Raptor1313 said...

...that is true, I completely forgot genestealers.

I'll have to add them in, but my gut is that you get two of them for one pimped-out hormie.

Other than the odd rend, I think the hormies are going to out-perform them. They ARE good for not relying on synapse, though.

suneokun said...

I've got to agree on the genestealer front ... the difficulty is that they collect a lot of heat, and nearly every weapon has AP5 ... so despite the T4 ... you've better off with hordes of hormagaunts.

The infiltrate and the broodlord are nice and fluffy ... but are tactically limited. If you're relying on them to rend your vehicles ...don't, buy a hiveguard or zoanie or Tyrannofex.

You'll usually be rolling 6's to hit and 6's to rend ... so don't hold out the hope on stopping anything much.

Sean said...

You miscalculated the Rends on Genestealers- it should be ~3 Rends on the initial roll and ~1.5 more on the reroll. (You were calculating 1/6 successful wounds as Rends, when it should be 1/3.)

Hormagaunts are only superior to Genestealers on the charge, which is not going to happen all the time. Their Slightly Fleeter Fleet doesn't actually make them all that fast, and Infiltrate will generally get you into combat sooner.

For reference, so-caleld Uebergaunts are about 15% more efficient than naked Hormagaunts, on a wounds-per-point basis when charging. A nice bonus, but I think I would rather have the extra bodies and buff them with FNP, Preferred Enemy, Paroxysm on the enemy, etc, as these are portable to other units as well.

The "18 assault with Termagants," while nice, is very hard to pull of while remaining within 6" of the Tervigon, so you won't generally have FC or Poison for it.

Realistically, Tervi+Terma are our only "troops." Genestealers and Hormagaunts are generally too busy chasing things to score objectives and Warriors are too pricey.

Good review overall, though.

Raptor1313 said...


I stand corrected on the math.

For me, the big difference with the stealers is that they can tag armor on the charge a little better; you get a pen on the 6's. Going into dreads is still an exercise in aking for luck, not getting it, and dying.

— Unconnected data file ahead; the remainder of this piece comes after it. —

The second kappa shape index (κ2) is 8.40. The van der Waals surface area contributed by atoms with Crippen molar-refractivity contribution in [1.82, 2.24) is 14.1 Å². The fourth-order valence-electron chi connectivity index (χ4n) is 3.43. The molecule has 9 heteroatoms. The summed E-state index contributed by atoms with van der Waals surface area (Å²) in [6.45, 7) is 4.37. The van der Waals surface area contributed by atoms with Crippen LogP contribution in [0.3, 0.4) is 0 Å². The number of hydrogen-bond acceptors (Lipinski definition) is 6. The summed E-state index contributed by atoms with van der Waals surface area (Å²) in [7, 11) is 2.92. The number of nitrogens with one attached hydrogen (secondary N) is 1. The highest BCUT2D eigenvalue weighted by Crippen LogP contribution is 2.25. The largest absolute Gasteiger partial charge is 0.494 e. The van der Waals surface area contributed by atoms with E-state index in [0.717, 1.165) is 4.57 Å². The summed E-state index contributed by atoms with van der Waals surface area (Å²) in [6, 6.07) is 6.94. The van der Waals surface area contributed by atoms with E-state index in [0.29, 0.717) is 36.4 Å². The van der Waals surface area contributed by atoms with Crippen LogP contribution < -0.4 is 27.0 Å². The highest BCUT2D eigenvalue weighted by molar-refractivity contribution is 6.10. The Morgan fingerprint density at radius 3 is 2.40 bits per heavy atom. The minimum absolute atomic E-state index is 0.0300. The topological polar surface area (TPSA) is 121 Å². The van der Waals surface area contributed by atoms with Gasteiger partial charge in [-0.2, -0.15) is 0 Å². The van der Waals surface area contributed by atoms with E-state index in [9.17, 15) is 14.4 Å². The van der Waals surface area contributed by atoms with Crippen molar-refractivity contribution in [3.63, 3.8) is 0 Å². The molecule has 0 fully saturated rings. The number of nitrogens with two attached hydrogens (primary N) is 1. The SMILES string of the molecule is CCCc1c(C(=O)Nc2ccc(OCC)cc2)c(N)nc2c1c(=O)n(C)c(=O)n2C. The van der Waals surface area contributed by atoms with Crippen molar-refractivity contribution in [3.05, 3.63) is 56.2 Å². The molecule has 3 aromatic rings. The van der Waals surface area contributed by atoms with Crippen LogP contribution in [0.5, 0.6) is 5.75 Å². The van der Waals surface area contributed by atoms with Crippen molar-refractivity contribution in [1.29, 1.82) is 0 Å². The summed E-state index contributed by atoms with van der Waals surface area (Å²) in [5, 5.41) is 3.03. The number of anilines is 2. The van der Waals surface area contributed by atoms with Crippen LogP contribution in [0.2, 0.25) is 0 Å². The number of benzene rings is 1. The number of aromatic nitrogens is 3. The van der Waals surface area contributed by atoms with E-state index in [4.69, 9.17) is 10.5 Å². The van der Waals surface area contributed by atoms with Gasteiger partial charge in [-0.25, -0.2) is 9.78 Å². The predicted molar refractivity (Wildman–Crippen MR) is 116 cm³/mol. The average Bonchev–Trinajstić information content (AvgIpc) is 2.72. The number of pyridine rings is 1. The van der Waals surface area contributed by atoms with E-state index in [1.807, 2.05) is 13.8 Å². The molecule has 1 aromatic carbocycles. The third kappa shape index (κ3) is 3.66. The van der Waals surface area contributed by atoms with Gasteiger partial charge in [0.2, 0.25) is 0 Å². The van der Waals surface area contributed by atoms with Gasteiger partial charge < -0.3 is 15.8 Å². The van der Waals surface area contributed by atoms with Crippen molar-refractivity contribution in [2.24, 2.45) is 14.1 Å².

For the folks that aren't fans of poison, but using Hormies:

What's your answer to higher-toughness targets? Monstrous creatures, T4-5 infantry, etc.? You're either diverting your hive guard shooting (which isn't that effective againt montrous creatures with an average 3+ save...) or throwing your own monstrous creatures into the fray. Poison hormies/termies can simply bury the thing under wounds.

Genestealers? Not so much, unless you're paying 17 for poison on them. Against MCs, you're hoping for the rends, and you'll need a good number of stealers to get those rends.

Basically, I know if I slap a bunch of poison hormagaunt on the table, if they hit something with a toughness value I can handle it. Otherwise, it's a game of "Well, ok, he gives up shooting his dreadnought for a while and stops worrying about what my hormies do all game long.

Sean said...

Poisoned 'Stealers get to double up on Rends, so they're actually pretty scary to most MCs. A squad of six such 'Stealers charging a Wraithlord of 'Fex will generally end its life before it gets to try anything.

Toxic Termagants from Tervigons are good. Toxic Hormies are okay, but not really what I'm looking for from the unit. I would rather be running Gargoyles, which have superior speed, superior shooting, and the ability to wound high-toughness targets, all for the base price of a non-Poisoned Hormagaunt.